Neural maps for target range in the auditory cortex of echolocating bats

Curr Opin Neurobiol. 2014 Feb;24(1):68-75. doi: 10.1016/j.conb.2013.08.016. Epub 2013 Sep 17.


Computational brain maps as opposed to maps of receptor surfaces strongly reflect functional neuronal design principles. In echolocating bats, computational maps are established that topographically represent the distance of objects. These target range maps are derived from the temporal delay between emitted call and returning echo and constitute a regular representation of time (chronotopy). Basic features of these maps are innate, and in different bat species the map size and precision varies. An inherent advantage of target range maps is the implementation of mechanisms for lateral inhibition and excitatory feedback. Both can help to focus target ranging depending on the actual echolocation situation. However, these maps are not absolutely necessary for bat echolocation since there are bat species without cortical target-distance maps, which use alternative ensemble computation mechanisms.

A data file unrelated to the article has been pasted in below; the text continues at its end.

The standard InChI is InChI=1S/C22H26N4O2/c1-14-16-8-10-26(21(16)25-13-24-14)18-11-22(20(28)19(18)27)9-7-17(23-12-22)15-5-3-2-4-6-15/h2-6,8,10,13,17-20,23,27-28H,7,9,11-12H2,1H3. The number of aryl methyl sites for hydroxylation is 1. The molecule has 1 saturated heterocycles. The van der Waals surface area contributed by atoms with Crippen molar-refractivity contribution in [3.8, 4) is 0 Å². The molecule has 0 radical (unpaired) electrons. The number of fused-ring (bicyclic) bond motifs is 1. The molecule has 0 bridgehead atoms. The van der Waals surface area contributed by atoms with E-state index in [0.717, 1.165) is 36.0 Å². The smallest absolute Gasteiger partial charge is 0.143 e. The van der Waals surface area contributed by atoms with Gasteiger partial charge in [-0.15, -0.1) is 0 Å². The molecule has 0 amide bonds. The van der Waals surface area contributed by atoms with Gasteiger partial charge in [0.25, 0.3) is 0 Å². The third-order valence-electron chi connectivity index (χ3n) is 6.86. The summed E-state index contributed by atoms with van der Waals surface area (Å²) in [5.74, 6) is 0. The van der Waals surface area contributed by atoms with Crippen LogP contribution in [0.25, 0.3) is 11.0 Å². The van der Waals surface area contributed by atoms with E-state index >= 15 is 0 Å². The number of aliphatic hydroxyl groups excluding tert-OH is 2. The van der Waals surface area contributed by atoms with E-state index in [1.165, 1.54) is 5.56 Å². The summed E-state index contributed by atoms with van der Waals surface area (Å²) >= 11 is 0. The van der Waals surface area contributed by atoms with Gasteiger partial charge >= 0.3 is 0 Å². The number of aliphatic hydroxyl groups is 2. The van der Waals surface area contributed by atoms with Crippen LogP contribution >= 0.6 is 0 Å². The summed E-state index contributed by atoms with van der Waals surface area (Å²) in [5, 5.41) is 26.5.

Publication types

  • Review

MeSH terms

  • Animals
  • Auditory Cortex / anatomy & histology*
  • Auditory Cortex / physiology
  • Brain Mapping*
  • Chiroptera / anatomy & histology*
  • Chiroptera / physiology
  • Echolocation / physiology*
  • Nerve Net / anatomy & histology*
  • Nerve Net / physiology